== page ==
A travel journal of ultra rocking in the lakes

By Tom Randall


6.0 minute read



Since last year, I’ve been spending a lot of time in the Lake District, which is one of the largest (and most mountainous) national parks in England – all of my exploring here has been to really to get know the fells (peaks), the rock routes, and to kind of live and breathe what it’s like to operate for really long days out of climbing mixed with running. My motivations for this has grown from always having a need to explore and find new adventures. I find it impossible to ‘stick with the pack’, and getting inspired by the more obtuse side of adventure has always been central to me.


Getting to know an area of the country that I’ve always been familiar with, but never truly felt comfortable in has been an amazing journey. The paths are far from well-manicured; we’re talking scree slopes and ankle-breaking boulder fields here to name but a few the obstacles. And, the weather can throw your days that you’d swear were impossible at that particular time of year. I’ve been in t-shirts in February and freezing cold in howling winds in June. Many people know that my navigational skills are pretty much zero so this has added significantly to the personal challenge. I’ve also always had a deep-seated desire to put myself into extreme situations to see how I will cope both physically and mentally, and this is something I have relished about my climbing career so far. 



Covid-19 has made The Lakes particularly appealing. I’ve replaced my trips abroad with an area just 3-hours from my house. Sure, it’s not super convenient, but it’s a lot easier than a 10-hour plane trip! 


As the year has progressed, I’ve been thinking about some cool ways of linking loads of classic multi-pitch rock routes and fells together here in a single day. This way, rather than driving around the Lake District parking in lots of different valleys, I can leave the transport in one location and travel by running. At each crag I complete a multi-pitch or two and then move on to the next one. The amount of climbs you can make with the miles is pretty staggering. I’d never have thought it was possible! As I tested out the idea, I was doing “training days” in just 3-4 hours instead of the 12-hours it had previously taken by walking or driving.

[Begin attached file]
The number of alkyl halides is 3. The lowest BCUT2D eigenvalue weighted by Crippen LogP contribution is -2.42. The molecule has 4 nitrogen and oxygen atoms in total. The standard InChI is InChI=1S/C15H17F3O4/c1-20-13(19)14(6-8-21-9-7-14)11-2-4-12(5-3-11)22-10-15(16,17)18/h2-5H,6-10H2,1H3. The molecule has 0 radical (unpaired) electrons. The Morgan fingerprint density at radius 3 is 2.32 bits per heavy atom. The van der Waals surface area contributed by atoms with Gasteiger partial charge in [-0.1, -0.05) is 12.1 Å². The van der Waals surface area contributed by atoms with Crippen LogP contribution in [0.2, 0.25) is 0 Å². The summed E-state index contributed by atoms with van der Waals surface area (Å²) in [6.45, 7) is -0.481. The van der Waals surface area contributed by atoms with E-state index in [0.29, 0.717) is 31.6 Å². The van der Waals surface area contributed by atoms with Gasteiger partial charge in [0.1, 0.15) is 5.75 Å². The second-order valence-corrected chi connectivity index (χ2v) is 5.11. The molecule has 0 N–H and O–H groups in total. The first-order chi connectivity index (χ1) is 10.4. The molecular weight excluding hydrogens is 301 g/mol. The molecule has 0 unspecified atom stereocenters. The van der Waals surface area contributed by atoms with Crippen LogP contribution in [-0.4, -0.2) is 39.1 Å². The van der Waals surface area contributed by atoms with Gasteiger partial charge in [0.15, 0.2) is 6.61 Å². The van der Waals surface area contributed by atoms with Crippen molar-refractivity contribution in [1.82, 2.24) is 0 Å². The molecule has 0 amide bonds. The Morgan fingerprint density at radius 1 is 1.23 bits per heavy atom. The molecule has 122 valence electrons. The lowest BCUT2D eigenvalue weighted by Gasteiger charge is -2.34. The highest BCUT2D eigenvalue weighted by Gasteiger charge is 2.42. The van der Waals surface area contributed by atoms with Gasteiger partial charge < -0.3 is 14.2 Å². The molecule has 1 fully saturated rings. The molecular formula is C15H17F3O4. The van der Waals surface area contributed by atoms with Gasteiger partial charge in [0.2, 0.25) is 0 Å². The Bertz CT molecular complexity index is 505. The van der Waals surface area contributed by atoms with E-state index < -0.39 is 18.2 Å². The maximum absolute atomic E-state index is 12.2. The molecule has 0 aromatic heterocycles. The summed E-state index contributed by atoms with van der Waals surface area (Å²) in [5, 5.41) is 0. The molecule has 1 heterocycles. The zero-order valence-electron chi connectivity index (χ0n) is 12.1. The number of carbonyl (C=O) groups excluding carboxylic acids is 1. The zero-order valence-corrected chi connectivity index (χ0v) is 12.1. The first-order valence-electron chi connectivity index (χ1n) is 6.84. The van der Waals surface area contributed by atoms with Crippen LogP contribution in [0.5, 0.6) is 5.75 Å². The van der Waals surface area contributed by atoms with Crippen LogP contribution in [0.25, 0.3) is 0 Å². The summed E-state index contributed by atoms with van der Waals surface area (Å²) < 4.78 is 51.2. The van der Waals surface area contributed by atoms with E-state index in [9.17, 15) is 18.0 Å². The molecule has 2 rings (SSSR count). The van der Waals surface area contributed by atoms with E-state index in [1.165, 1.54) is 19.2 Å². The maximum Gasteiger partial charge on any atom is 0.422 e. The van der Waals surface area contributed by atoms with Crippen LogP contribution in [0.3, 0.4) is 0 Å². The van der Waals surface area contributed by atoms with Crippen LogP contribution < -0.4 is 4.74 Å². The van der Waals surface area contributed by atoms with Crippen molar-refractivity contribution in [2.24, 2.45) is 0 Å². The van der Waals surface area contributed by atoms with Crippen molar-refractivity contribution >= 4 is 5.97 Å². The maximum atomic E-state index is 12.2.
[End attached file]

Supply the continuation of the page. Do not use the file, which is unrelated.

For this trip, I decided to see just how much I could manage to climb in Langdale. This is one of my favorite valleys in the Lakes with an amazing walking hut that I have spent many nights in. From the hut, I have always thought about making a big loop in the fells and on the faces, trying to cover most of the best moderate routes in the Lakes in a day. Inevitably though, the weather can be really random in the UK, so I’ve had to be patient in waiting for the driest rock and a day that’s not boiling hot. This is especially important because all of the routes for my big day would be solos, and there’s an unfortunate consequence with a mess up. For this reason, I’ve often gone out with just a few Friends and nuts, and a skinny 7mm rope to climbed the routes within a slightly safer style.



On the day itself, I set off from Langdale at 7:30 am and made my way up to Gimmer, where I climbed Ash Tree (VD), Bracket and Slab (S), and a few other classics. It was a perfect warm-up, and despite the fact I was out really early, there was a party already halfway up one of the routes, which was impressive keenness! After these climbs, I headed northwards for 20km or so, passing one of the Pavey Ark classics and some extra tops of fells to get “the ticks” in. By late morning, I was down in Borrowdale to climb Troutdale Pinnacle (S) and Little Cham (VD). Weirdly, Troutdale was rammed with climbers despite it being a Friday, and I weaved my way up the route under peoples’ ropes, making sure to thank everyone for being accommodating to the “light traveler.” By Little Chamonix, I’d hit a proper queue, so I’m ashamed to say I wedged myself into a position on the last pitch and did some work emails – probably not what most people would do, but it was a mid-week session, and I felt 15-mins took the guilty edge off missing work.